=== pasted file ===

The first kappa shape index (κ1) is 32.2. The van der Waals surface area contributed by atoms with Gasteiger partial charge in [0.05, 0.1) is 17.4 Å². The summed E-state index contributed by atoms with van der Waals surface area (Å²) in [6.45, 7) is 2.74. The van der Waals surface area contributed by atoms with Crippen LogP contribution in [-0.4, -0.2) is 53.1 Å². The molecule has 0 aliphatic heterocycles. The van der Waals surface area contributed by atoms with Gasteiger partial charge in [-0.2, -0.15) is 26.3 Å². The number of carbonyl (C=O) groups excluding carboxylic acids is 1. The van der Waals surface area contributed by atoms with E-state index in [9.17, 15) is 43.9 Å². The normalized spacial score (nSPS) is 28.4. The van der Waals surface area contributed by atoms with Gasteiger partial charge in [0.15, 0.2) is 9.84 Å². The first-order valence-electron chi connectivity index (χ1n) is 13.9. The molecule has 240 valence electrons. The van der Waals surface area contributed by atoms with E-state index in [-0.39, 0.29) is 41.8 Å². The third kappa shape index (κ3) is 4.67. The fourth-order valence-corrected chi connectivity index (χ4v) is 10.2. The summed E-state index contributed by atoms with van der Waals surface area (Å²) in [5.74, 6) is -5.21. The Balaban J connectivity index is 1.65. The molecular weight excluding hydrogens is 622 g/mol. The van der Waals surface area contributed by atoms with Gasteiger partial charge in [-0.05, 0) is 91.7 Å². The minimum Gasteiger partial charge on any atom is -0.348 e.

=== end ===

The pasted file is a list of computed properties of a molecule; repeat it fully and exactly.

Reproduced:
The first kappa shape index (κ1) is 32.2. The van der Waals surface area contributed by atoms with Gasteiger partial charge in [0.05, 0.1) is 17.4 Å². The summed E-state index contributed by atoms with van der Waals surface area (Å²) in [6.45, 7) is 2.74. The van der Waals surface area contributed by atoms with Crippen LogP contribution in [-0.4, -0.2) is 53.1 Å². The molecule has 0 aliphatic heterocycles. The van der Waals surface area contributed by atoms with Gasteiger partial charge in [-0.2, -0.15) is 26.3 Å². The number of carbonyl (C=O) groups excluding carboxylic acids is 1. The van der Waals surface area contributed by atoms with E-state index in [9.17, 15) is 43.9 Å². The normalized spacial score (nSPS) is 28.4. The van der Waals surface area contributed by atoms with Gasteiger partial charge in [0.15, 0.2) is 9.84 Å². The first-order valence-electron chi connectivity index (χ1n) is 13.9. The molecule has 240 valence electrons. The van der Waals surface area contributed by atoms with E-state index in [-0.39, 0.29) is 41.8 Å². The third kappa shape index (κ3) is 4.67. The fourth-order valence-corrected chi connectivity index (χ4v) is 10.2. The summed E-state index contributed by atoms with van der Waals surface area (Å²) in [5.74, 6) is -5.21. The Balaban J connectivity index is 1.65. The molecular weight excluding hydrogens is 622 g/mol. The van der Waals surface area contributed by atoms with Gasteiger partial charge in [-0.05, 0) is 91.7 Å². The minimum Gasteiger partial charge on any atom is -0.348 e.